However, due to the systemic knockout of Irs2 in these animals, the relative contribution of reduced IRS2 levels in various cell types to the development of diabetes remained unclear. In this issue of the JCI, Lin et al. (11) and Kubota et al. (12) independently generated a novel transgenic mouse model by crossing a floxed Irs2 mouse with a mouse expressing Cre recombinase under the control of the rat insulin promoter. Thus, the floxed Irs2 would only be excised from the genomic DNA in cell types that also expressed Cre, resulting in a tissue-specific knockout of Irs2. In the offspring of these mice, Cre expression was, as expected, highest in the insulin-producing β cells, but it also was present in several regions of the brain including the hypothalamus. The mice exhibited targeted disruption of Irs2, with levels reduced by greater than 90% in islets and 30–50% in the hypothalamus but no change in skeletal muscle, liver, or adipose tissue. Despite the restricted reduction in Irs2, these mice exhibited many of the same phenotypic changes seen in the global Irs2–/– mice: central leptin resistance, peripheral insulin resistance, obesity, glucose intolerance, β cell failure, and hyperglycemia. Of particular interest, partial reduction of hypothalamic Irs2 affected peripheral insulin sensitivity independently of reduced Irs2 levels in liver, muscle, or fat. Perhaps most unexpectedly, Lin et al. also reported the spontaneous reversal of diabetes in their transgenic mice upon aging due to β cell regeneration and subsequent compensation for the persistent peripheral insulin resistance.
Several intriguing phenotypes exhibited by the mice were described in these two reports (11, 12), although there were some unexplained temporal variations in weight gain and the appearance of hyperglycemia. Initially, the mice developed normally, but at four weeks of age, they began to display leptin resistance, hyperphagia, obesity, and insulin resistance. Interestingly, the development of peripheral insulin resistance could be uncoupled from increased fat mass, suggesting that the reduction in hypothalamic IRS2–mediated signaling affected insulin sensitivity in other tissues. Further complicating this issue was the development of leptin resistance in the transgenic animals, which was not explained by the obese phenotype and resulting elevation in circulating leptin levels. Several subtypes of hypothalamic neurons exert profound effects on feeding behavior (13). There is also evidence for crosstalk between leptin and insulin signaling that regulates hypothalamic neuronal energy sensing and appetite (14). However, the mechanisms by which reduced Irs2 expression in the brain diminishes both central leptin sensitivity and peripheral insulin sensitivity are unclear. Moreover, the precise identity of the neurons mediating these effects is not known, and indeed, their putative localization in the hypothalamus is a logical but unproven assumption. Additional work will be needed to untangle these complex and fascinating issues.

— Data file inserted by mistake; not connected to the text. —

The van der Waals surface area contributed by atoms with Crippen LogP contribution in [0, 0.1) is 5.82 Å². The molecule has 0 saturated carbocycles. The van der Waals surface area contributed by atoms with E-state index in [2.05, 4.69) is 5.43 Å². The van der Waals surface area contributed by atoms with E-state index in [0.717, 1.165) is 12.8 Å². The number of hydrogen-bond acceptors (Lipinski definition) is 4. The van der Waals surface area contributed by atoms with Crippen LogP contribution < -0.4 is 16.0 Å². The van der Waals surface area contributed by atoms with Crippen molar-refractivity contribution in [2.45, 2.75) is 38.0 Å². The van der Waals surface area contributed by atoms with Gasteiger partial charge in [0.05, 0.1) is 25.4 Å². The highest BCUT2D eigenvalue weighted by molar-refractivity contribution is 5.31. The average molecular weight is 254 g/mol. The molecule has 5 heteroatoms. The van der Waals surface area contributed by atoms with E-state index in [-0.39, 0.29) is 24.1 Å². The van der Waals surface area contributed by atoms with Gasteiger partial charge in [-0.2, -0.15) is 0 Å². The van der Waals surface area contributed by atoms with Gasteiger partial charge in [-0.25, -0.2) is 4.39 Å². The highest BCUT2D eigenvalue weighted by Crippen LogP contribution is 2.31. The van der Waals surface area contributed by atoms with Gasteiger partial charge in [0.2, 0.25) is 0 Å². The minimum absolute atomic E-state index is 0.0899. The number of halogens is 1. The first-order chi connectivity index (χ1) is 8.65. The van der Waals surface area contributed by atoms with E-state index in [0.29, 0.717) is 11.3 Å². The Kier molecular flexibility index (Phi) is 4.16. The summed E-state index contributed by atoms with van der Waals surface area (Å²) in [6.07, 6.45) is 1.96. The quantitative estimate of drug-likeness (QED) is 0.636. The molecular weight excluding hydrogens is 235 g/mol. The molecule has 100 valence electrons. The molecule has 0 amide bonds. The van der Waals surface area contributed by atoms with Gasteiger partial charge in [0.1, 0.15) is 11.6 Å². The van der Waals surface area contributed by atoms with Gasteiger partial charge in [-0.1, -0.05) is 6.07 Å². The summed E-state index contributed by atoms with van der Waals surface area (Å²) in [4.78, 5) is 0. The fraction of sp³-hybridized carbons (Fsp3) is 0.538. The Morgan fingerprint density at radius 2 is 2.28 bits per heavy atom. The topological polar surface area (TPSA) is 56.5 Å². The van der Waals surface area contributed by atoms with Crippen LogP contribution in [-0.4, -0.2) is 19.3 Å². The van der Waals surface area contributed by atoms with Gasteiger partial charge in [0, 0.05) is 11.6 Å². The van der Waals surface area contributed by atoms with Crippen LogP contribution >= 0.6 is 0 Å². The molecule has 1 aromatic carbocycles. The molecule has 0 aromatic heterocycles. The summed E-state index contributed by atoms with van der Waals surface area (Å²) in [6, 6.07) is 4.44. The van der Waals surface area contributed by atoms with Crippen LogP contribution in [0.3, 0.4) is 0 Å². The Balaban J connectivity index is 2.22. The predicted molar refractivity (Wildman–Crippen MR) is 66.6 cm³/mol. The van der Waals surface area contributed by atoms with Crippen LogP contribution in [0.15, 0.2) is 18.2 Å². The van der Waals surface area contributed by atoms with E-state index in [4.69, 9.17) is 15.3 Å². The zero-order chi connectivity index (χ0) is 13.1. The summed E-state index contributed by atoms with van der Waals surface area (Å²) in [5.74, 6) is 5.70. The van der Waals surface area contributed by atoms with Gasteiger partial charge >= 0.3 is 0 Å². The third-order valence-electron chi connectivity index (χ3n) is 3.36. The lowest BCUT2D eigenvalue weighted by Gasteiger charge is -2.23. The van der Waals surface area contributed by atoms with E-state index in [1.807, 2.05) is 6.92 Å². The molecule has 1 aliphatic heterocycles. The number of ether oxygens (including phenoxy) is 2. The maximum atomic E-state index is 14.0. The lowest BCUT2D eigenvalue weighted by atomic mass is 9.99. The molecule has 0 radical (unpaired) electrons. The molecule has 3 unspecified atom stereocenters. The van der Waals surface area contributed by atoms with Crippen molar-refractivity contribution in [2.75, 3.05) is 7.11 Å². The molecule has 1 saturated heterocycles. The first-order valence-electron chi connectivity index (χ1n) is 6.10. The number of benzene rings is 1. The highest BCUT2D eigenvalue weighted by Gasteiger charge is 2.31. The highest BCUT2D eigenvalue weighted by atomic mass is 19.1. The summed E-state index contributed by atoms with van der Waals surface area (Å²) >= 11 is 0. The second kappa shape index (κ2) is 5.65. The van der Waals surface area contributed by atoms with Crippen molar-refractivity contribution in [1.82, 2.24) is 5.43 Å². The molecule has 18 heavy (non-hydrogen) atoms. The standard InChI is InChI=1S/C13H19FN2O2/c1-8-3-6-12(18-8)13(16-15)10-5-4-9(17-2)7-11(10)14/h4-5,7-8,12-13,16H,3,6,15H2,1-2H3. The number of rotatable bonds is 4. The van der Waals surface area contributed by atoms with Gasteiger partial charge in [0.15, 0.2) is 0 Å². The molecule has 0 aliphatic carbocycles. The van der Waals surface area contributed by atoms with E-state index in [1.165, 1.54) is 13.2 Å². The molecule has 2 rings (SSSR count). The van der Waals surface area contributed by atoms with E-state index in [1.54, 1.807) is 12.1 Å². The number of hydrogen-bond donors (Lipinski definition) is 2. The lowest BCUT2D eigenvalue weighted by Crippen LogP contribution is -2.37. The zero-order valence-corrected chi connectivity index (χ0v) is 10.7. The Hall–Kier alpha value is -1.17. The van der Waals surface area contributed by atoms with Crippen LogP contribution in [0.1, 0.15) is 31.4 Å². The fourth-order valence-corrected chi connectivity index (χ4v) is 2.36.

Despite a nearly complete lack of Irs2 in the β cells, both groups reported normal islet development and size in young animals but a failure of islet mass to increase after 4 weeks (11, 12). Thus, no β cell expansion occurred either in response to cues from normal animal growth or to compensate for the developing insulin resistance. These results alone would strongly suggest a critical role for IRS2 in postnatal β cell proliferation. However, Lin et al. made the surprising discovery that as animals passed 6 months of age, the islets were substantially repopulated with new β cells containing the floxed Irs2 but inexplicably lacking Cre expression. Unfortunately, Kubota et al. did not study longer time points, so these results were not confirmed. Regardless of the mechanism mediating the loss of Cre expression, the fact that β cell regeneration occurred in an adult diabetic animal model — and was substantial enough to correct the fasting hyperglycemia — is tremendously exciting. The identity of regenerating β cells in adult subjects is controversial, with both progenitor cells and division of mature β cells proposed as replenishing sources (15, 16). Given the explosion in the number of diabetic patients requiring islet transplantations, and the limited availability of donor tissue, the successful isolation of β cell precursors would be a milestone in diabetes research. Unfortunately, the origin of the regenerated β cells could not be identified in the present study and thus offers no resolution to the continuing debate on β cell propagation. However, this work strongly suggests that enhancement of β cell IRS2 expression in insulin-resistant patients might significantly delay islet destruction and onset of diabetes.
Together, these reports make a compelling argument for the central role of IRS2 in the hypothalamic regulation of central leptin and peripheral insulin sensitivity, as well as β cell propagation. Investigation into the molecular mechanisms by which IRS2 mediates these disparate effects will undoubtedly increase our understanding of the initiation and development of type 2 diabetes.